UPDATE: The news just keeps getting worse. According to Juan C. Rodriguez of the South Florida Sun-Sentinel, the Marlins anticipate that Fernandez will need season-ending surgery on his right elbow. Presumably we’re talking about Tommy John surgery here.
If there’s any silver lining, it’s that the injury involves Fernandez’s elbow, not his shoulder. And while there have been some recent examples to the contrary, Tommy John surgery still has a very high success rate. The injury is a tough blow to the Marlins, but Fernandez doesn’t even turn 22 until July. Here’s hoping he’ll be dominating major league hitters again at some point in 2015.
6:39 p.m. ET: Gulp. According to FOX Sports’ Ken Rosenthal, Fernandez is going on the disabled list with a right elbow sprain. He complained of discomfort after his start on Friday. This situation doesn’t sound particularly promising, as a “sprain” indicates the possibility of ligament damage and the worst-case scenario of Tommy John surgery, but results of the MRI are still pending. Stay tuned.
6:00 p.m. ET: Ominous news this evening for Marlins fans — and really, all baseball fans — as FOX Sports’ Ken Rosenthal reports that right-hander Jose Fernandez is expected to be placed on the disabled list. No word yet on the exact nature of the injury, but Clark Spencer of the Miami Herald reports that he was sent for an MRI in Los Angeles.
Fernandez had a rare clunker in his most recent outing on Friday against the Padres, allowing six runs (five earned) in five innings, but he was feeling sick before the game. While his fastball velocity was down some, he said that his arm was perfectly fine.
Juan C. Rodriguez of the South Florida Sun-Sentinel passes along word that Marlins manager Mike Redmond is expected to address the situation at 6:30 p.m. ET, so we should have more information soon. Hopefully it’s not a big deal. Fernandez is truly a joy to watch regardless of your rooting interest.
Fernandez, 21, has compiled a 2.25 ERA and 257/71 K/BB ratio over his first 224 1/3 innings in the majors.
Here’s a pretty good way to finally break out of that turkey-induced Thanksgiving tryptophan coma.
It’s a compilation of the 10 longest home runs from the 2015 season, with MLB.com’s Statcast technology providing data along the path of each blast …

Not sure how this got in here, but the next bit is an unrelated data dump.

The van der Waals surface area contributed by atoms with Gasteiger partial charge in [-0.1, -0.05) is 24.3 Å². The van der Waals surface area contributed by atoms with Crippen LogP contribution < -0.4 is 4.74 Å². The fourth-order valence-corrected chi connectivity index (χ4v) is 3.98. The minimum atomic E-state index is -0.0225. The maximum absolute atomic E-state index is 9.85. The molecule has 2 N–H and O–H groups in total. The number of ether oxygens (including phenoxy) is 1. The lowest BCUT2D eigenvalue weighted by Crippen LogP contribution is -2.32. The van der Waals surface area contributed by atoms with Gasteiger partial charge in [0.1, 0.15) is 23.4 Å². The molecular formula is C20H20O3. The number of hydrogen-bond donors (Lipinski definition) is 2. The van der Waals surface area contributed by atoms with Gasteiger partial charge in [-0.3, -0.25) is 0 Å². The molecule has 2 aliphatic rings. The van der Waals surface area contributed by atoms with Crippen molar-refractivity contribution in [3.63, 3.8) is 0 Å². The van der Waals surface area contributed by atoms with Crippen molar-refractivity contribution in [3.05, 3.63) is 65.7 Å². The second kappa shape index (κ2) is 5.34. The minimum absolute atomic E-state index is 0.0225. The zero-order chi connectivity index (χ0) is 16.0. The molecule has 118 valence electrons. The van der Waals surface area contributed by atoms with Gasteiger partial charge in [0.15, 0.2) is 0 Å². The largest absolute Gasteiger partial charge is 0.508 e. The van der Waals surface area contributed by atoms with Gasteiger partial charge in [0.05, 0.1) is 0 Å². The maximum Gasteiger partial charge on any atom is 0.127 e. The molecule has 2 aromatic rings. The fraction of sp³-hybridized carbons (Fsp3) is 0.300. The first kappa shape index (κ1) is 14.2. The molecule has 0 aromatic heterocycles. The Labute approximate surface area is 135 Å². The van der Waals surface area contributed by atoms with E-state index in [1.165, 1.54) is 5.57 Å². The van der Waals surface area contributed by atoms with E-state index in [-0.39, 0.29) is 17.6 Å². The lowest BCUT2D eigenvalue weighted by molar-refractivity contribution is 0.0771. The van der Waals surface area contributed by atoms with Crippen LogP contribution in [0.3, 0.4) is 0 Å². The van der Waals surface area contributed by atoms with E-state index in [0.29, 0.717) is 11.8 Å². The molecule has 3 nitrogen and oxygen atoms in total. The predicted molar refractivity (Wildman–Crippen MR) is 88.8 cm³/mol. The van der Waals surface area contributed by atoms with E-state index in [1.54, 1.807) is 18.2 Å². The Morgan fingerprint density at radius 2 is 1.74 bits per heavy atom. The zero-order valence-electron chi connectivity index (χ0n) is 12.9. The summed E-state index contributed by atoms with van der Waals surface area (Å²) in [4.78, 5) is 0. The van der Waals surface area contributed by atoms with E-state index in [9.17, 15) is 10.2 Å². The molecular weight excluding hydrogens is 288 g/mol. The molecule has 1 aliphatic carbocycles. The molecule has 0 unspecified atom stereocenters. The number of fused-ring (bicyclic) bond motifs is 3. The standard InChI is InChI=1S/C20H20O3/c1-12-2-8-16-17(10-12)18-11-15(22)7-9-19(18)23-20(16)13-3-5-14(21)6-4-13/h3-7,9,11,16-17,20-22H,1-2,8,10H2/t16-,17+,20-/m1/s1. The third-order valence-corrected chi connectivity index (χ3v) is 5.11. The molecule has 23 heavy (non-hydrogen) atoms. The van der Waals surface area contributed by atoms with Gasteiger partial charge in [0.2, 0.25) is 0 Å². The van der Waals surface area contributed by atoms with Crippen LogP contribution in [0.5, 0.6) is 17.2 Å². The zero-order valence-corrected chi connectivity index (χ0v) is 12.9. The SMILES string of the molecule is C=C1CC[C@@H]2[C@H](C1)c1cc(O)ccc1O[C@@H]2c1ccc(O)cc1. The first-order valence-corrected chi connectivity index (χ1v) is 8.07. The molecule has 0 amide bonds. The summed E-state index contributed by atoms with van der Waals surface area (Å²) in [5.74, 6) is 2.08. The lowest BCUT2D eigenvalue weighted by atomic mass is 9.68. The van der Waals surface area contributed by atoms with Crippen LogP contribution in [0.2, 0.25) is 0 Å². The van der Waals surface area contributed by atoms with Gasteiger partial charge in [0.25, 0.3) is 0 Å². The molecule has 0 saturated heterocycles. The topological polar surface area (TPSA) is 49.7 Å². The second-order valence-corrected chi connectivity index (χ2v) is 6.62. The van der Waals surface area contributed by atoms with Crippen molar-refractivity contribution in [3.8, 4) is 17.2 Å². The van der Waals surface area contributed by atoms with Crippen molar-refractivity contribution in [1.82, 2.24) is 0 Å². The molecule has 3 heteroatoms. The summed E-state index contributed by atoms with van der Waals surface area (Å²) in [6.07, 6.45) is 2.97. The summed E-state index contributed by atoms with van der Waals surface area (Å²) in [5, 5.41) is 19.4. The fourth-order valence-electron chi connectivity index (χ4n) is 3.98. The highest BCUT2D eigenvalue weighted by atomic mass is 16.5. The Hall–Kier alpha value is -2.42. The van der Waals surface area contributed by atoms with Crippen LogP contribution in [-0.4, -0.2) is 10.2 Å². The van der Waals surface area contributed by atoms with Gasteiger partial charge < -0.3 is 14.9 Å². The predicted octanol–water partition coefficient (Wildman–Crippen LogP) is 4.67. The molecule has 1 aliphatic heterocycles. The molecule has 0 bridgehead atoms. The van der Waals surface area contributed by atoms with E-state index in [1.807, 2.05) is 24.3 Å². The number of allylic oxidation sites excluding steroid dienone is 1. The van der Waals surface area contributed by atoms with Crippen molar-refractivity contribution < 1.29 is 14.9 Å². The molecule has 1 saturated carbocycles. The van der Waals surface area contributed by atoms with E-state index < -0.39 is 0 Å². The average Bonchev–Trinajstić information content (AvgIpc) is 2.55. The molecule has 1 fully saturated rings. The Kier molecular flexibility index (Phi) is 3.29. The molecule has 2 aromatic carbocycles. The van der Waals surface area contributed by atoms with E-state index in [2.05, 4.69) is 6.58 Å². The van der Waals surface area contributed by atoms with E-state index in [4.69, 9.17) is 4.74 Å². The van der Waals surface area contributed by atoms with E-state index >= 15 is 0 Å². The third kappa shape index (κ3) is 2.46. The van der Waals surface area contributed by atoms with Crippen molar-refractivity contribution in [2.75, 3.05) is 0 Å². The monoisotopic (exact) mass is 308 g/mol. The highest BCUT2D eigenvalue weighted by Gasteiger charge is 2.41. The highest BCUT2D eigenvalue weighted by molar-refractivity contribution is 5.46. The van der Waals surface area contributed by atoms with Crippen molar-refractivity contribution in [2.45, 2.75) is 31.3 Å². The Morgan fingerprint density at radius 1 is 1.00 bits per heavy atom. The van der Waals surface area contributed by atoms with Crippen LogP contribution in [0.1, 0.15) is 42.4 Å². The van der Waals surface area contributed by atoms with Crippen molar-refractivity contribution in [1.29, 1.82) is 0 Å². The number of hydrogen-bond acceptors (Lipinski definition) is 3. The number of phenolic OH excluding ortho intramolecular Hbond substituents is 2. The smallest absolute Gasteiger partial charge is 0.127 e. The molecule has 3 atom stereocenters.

Jon Morosi of FOX Sports reports that the Tigers are in discussions with free agent starter Jordan Zimmermann. His sources have told him that the talks have become “serious”.
Zimmermann, 29, has a career 3.32 ERA across parts of seven seasons in the majors. He finished fifth in National League Cy Young Award balloting in 2014, finishing with a 2.66 ERA and a 182/29 K/BB ratio over 199 2/3 innings.
Among starters who have amassed at least 1,000 innings since 2009, only Cliff Lee, Dan Haren, Madison Bumgarner, and Zack Greinke have compiled a better strikeout-to-walk ratio than Zimmermann’s 4.09. While he doesn’t have the star power of other free agents such as Greinke or David Price, the Tigers would certainly improve their rotation by bringing him on board.
Having already added Jesse Chavez and J.A. Happ to the mix and re-signing Marco Estrada early in the offseason, Blue Jays interim GM Tony LaCava said the team will continue to pursue pitching upgrades, as Sportsnet’s Ben Nicholson-Smith reports. Nicholson-Smith added that LaCava declined to comment on free agent ace David Price. It is believed that the Jays will not pursue Price and other big-name free agent starting pitchers given their November activity.
The Jays re-signed Estrada to a two-year, $26 million deal on November 13, acquired Chavez from the Athletics in exchange for reliever Liam Hendriks on November 20 and signed Happ to a three-year, $36 million deal on Friday.
Nicholson-Smith notes in a column on Sportsnet that the Jays need to address the bullpen in particular. That is especially true after swapping Hendriks, who had a career-best 2.92 ERA out of the Jays’ bullpen in 2015, for a back-end starting pitcher.
Jon Heyman of CBS Sports spoke to an anonymous baseball executive, who said that Nationals closer Jonathan Papelbon is “untradeable”. The Nationals are hoping to trade both Papelbon and the man he displaced, Drew Storen.
Papelbon has a poor reputation in baseball, particularly after a dugout altercation with superstar outfielder Bryce Harper. Focusing strictly on what he does on the field, Papelbon still gets the job done. The 35-year-old finished the last season with a combined 2.13 ERA, 24 saves, and a 56/12 K/BB ratio over 63 1/3 innings between the Phillies and Nationals.
The Nationals owe Papelbon $11 million for the 2016 season.